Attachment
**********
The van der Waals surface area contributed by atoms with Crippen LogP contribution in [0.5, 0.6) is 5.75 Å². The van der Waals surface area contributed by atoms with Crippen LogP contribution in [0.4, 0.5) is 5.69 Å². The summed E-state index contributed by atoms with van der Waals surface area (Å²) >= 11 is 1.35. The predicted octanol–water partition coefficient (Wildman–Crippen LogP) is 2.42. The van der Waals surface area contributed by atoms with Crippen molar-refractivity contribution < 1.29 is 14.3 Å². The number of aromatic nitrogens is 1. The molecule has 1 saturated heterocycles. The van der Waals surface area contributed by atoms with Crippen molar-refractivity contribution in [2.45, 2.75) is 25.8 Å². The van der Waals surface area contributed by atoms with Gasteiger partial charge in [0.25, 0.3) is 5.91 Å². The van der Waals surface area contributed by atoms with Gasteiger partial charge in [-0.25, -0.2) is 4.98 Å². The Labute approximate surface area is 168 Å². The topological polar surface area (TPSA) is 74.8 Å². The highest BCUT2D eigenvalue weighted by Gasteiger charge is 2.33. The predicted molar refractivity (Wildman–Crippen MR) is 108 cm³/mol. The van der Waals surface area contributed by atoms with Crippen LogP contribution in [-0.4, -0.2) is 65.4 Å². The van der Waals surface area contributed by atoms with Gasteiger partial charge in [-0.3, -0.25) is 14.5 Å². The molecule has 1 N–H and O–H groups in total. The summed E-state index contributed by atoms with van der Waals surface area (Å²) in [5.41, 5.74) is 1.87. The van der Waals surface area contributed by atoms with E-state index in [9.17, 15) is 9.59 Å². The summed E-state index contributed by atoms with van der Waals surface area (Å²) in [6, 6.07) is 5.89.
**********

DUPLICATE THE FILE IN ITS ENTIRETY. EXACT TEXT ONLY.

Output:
The van der Waals surface area contributed by atoms with Crippen LogP contribution in [0.5, 0.6) is 5.75 Å². The van der Waals surface area contributed by atoms with Crippen LogP contribution in [0.4, 0.5) is 5.69 Å². The summed E-state index contributed by atoms with van der Waals surface area (Å²) >= 11 is 1.35. The predicted octanol–water partition coefficient (Wildman–Crippen LogP) is 2.42. The van der Waals surface area contributed by atoms with Crippen molar-refractivity contribution < 1.29 is 14.3 Å². The number of aromatic nitrogens is 1. The molecule has 1 saturated heterocycles. The van der Waals surface area contributed by atoms with Crippen molar-refractivity contribution in [2.45, 2.75) is 25.8 Å². The van der Waals surface area contributed by atoms with Gasteiger partial charge in [0.25, 0.3) is 5.91 Å². The van der Waals surface area contributed by atoms with Gasteiger partial charge in [-0.25, -0.2) is 4.98 Å². The Labute approximate surface area is 168 Å². The topological polar surface area (TPSA) is 74.8 Å². The highest BCUT2D eigenvalue weighted by Gasteiger charge is 2.33. The predicted molar refractivity (Wildman–Crippen MR) is 108 cm³/mol. The van der Waals surface area contributed by atoms with Crippen LogP contribution in [-0.4, -0.2) is 65.4 Å². The van der Waals surface area contributed by atoms with Gasteiger partial charge in [-0.3, -0.25) is 14.5 Å². The molecule has 1 N–H and O–H groups in total. The summed E-state index contributed by atoms with van der Waals surface area (Å²) in [5.41, 5.74) is 1.87. The van der Waals surface area contributed by atoms with E-state index in [9.17, 15) is 9.59 Å². The summed E-state index contributed by atoms with van der Waals surface area (Å²) in [6, 6.07) is 5.89.